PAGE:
The New York Public Library has just posted 20,000 high-resolution maps, and other cartographical historical records dating from the 1600s, online, for free.
It’s totally fun. I spent two hours last night going through and downloading them.
Here’s more from the Library on what they did and how they did it. Note the reference to a grant from the National Endowment for the Humanities. That’s one of those programs that Congress keeps on trying to kill.
A little background on how we got here… We’ve been scanning maps for about 15 years, both as part of the NYPL’s general work but mostly through grant funded projects like the 2001 National Endowment for the Humanities (NEH) funded American Shores: Maps of the MidAtlantic to 1850, the 2004 Institute of Museums and Library Science (IMLS) funded Building a Globally Distributed Historical Sheet Map Set and the 2010 NEH funded New York City Historical GIS.
Through these projects, we’ve built up a great collection of: 1,100 maps of the Mid-Atlantic United States and cities from the 16th to 19th centuries, mostly drawn from the Lawrence H. Slaughter Collection; a detailed collection of more than 700 topographic maps of the Austro-Hungarian empire created between 1877 and 1914; a collection of 2,800 maps from state, county and city atlases (mostly New York and New Jersey); a huge collection of more than 10,300 maps from property, zoning, topographic, but mostly fire insurance atlases of New York City dating from 1852 to 1922; and an incredibly diverse collection of more than 1,000 maps of New York City, its boroughs and neighborhoods, dating from 1660 to 1922, which detail transportation, vice, real estate development, urban renewal, industrial development and pollution, political geography among many, many other things.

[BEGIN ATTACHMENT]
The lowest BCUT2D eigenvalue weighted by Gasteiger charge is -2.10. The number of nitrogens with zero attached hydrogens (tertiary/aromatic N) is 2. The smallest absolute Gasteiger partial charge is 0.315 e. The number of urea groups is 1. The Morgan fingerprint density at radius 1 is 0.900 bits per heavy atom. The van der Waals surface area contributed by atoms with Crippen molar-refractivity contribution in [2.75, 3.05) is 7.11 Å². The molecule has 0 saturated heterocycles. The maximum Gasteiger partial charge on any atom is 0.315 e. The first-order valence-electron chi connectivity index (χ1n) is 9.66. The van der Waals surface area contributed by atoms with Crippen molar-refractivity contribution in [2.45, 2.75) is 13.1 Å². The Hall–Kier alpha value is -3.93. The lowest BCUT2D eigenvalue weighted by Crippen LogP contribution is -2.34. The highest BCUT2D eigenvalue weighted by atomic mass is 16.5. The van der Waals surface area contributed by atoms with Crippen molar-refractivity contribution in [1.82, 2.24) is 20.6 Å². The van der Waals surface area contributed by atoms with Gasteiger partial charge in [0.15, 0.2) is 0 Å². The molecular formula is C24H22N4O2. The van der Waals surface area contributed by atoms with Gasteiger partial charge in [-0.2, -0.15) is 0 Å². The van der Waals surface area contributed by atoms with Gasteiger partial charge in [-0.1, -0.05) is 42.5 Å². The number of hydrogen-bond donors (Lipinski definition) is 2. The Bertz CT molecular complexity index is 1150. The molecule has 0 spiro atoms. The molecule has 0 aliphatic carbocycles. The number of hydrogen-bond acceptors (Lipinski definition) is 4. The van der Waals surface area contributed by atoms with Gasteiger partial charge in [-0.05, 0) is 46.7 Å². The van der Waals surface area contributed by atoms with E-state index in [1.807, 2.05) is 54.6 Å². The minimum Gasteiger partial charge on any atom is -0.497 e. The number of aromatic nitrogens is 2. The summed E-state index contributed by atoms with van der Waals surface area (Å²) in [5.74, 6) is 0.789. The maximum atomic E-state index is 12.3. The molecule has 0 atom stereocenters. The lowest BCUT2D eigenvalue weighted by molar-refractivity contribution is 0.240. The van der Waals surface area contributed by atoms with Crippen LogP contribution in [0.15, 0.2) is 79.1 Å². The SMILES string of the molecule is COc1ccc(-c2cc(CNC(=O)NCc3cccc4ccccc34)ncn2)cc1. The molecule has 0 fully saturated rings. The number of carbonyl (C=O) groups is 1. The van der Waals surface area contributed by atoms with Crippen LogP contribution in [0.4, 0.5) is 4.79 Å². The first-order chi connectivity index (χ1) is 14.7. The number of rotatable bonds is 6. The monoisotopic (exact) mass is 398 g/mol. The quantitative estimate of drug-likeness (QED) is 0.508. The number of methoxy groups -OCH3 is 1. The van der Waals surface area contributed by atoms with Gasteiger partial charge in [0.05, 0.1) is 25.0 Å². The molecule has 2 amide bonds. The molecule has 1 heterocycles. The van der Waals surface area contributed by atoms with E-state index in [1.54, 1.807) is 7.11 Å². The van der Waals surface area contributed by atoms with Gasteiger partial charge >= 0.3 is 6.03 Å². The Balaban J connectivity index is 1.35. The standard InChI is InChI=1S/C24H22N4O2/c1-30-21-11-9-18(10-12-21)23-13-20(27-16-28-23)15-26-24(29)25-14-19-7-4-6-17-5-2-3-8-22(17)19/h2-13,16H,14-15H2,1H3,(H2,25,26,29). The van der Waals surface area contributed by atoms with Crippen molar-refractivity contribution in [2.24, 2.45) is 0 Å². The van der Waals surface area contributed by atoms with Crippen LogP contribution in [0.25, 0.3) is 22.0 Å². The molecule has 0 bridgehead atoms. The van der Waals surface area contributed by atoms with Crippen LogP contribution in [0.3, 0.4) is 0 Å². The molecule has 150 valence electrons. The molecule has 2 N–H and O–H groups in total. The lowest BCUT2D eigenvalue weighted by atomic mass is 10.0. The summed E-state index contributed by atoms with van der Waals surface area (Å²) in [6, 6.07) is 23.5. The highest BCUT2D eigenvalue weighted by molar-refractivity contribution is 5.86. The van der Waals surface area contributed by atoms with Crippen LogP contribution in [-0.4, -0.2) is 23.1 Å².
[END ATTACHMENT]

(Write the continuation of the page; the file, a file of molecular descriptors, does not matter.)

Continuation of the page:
We in the Map Division are all very excited about this release and look forward to seeing these maps in works of art, historical publications, movies, archaeological reports, novels, environmental remediation efforts, urban planning studies and more… Enjoy!
And here are a bunch of interesting maps and pages of book that I downloaded. A lot of them, if not all of them, are from the 1600s and 1700s. How totally cool.